By Andrea Fernandes
LAGOS, Nigeria -- In an indictment by the Economic and Financial Crimes Commission (EFCC) of Nigeria against embattled justice of the Federal High Court, Rita Ofili-Ajumogobia, prosecutors are claiming (among other things) that Ofili-Ajumogobia had influenced the Nigeria Maritime Administration (NIMASA) to hand over monies to the Texila American University in Guyana for the benefit of her daughter Aridim Tochukwu (Ajumogobia) who had presented a letter of admission from the controversial university to NIMASA.
Prosecutors are adamant that the degree program that NIMASA had paid for would not be of any benefit to Nigeria, and was done as part of a wider money laundering scheme for which Ofili-Ajumogobia was arrested.
Her daughter for whom the monies were allegedly transferred to Texila is also now under investigation and her passport has been taken by Nigerian authorities.
In an exhibited letter to NIMASA on the court case files, the judge’s daughter is quoted as saying, “I recently secured admission to study the Direct MD Masters Programme (MBBS) at Texila American University, Georgetown, Guyana.”
She had added, “I would be grateful if you would kindly approve my study leave with pay for the attendant period at Texila American University. If above is approved, also consider favourably, approval of disbursing my tuition and accommodation fees to the institution.”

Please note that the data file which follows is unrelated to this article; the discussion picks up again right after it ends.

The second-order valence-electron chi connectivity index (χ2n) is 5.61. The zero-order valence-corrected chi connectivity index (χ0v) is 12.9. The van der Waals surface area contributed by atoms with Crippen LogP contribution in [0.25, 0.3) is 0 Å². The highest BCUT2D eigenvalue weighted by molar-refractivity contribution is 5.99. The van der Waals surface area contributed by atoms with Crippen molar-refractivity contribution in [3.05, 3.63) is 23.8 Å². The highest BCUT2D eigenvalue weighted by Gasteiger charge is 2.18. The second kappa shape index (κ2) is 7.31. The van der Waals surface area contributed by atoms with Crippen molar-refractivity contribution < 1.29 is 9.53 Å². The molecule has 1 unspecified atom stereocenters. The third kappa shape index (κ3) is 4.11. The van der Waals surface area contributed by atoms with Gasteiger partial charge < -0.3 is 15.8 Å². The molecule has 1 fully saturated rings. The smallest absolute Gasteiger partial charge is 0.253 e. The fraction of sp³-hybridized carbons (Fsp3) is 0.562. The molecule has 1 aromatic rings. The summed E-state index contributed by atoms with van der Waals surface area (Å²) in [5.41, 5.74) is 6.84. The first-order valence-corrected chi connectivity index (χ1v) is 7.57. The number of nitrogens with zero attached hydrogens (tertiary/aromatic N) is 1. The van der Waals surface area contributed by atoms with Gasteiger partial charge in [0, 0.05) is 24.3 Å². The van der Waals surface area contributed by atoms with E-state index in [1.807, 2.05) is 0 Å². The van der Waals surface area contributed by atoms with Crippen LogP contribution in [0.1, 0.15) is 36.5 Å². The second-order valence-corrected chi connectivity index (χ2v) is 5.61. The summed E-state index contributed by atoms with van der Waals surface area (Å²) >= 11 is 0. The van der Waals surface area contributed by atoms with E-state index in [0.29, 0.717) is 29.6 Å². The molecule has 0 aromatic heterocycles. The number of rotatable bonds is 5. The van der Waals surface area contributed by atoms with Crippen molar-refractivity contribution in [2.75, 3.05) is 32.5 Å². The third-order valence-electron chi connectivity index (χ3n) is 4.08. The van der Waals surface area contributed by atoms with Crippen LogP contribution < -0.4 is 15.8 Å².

Investigators said that on November 21, 2014, Ofili-Ajumogobia acted as her daughter’s guarantor and signed a bond promising that she will return to the employment of NIMASA after the completion of her studies in September 2018.
No proper due diligence was done by NIMASA as it related to Texila American University, or even by the judge herself.
While that may seem amiss, Nigerian prosecutors are more interested in the monies that were allegedly paid from NIMASA’s account for a degree program at Texila that may not be of any value to Nigeria
It is understood that financial crimes prosecutors are trying to ascertain how much money was actually handed over to Texila, since they intend to recover it from the institution under Nigeria’s Anti-money laundering laws.
According to the indictment, there is evidence that an initial sum of US$9,800 for tuition fees, plus US$7,200 was demanded from Aridim Tochukwu by Texila American University.
The Guyana Guardian
was unable immediately to confirm with Nigeria’s EFCC when and how the payments were made, but a source with access to the case file suggested that the monies were most likely wired to Texila from Aridim’s UK account.
Aridim’s mother faces a total of 30 financial crimes charges, with the Texila University particulars forming a small fraction of the various facts that prosecutors intend to present to the court.
All of the matters are being prosecuted by Segun Jegede, who is a former prosecutor at the United Nations International Criminal Tribunal for Rwanda.
Republished with permission of the Guyana Guardian